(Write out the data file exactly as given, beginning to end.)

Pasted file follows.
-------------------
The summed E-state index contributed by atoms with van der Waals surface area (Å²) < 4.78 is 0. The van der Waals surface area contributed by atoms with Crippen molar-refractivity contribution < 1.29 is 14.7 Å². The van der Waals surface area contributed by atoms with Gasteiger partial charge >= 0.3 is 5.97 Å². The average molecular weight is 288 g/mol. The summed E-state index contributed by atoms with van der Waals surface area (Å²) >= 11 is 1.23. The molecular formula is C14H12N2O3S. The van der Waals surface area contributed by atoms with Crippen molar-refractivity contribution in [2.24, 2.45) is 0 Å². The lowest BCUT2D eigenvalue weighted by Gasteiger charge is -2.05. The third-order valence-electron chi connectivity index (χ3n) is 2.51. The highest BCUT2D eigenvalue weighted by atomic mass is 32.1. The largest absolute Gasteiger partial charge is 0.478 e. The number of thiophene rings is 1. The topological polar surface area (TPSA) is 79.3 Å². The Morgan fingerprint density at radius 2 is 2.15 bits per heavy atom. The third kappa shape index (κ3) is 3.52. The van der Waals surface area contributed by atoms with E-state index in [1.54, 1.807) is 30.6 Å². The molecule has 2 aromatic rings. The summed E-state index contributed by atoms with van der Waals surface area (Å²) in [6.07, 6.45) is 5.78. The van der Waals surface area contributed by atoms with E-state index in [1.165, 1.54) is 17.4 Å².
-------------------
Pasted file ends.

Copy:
The summed E-state index contributed by atoms with van der Waals surface area (Å²) < 4.78 is 0. The van der Waals surface area contributed by atoms with Crippen molar-refractivity contribution < 1.29 is 14.7 Å². The van der Waals surface area contributed by atoms with Gasteiger partial charge >= 0.3 is 5.97 Å². The average molecular weight is 288 g/mol. The summed E-state index contributed by atoms with van der Waals surface area (Å²) >= 11 is 1.23. The molecular formula is C14H12N2O3S. The van der Waals surface area contributed by atoms with Crippen molar-refractivity contribution in [2.24, 2.45) is 0 Å². The lowest BCUT2D eigenvalue weighted by Gasteiger charge is -2.05. The third-order valence-electron chi connectivity index (χ3n) is 2.51. The highest BCUT2D eigenvalue weighted by atomic mass is 32.1. The largest absolute Gasteiger partial charge is 0.478 e. The number of thiophene rings is 1. The topological polar surface area (TPSA) is 79.3 Å². The Morgan fingerprint density at radius 2 is 2.15 bits per heavy atom. The third kappa shape index (κ3) is 3.52. The van der Waals surface area contributed by atoms with E-state index in [1.54, 1.807) is 30.6 Å². The molecule has 2 aromatic rings. The summed E-state index contributed by atoms with van der Waals surface area (Å²) in [6.07, 6.45) is 5.78. The van der Waals surface area contributed by atoms with E-state index in [1.165, 1.54) is 17.4 Å².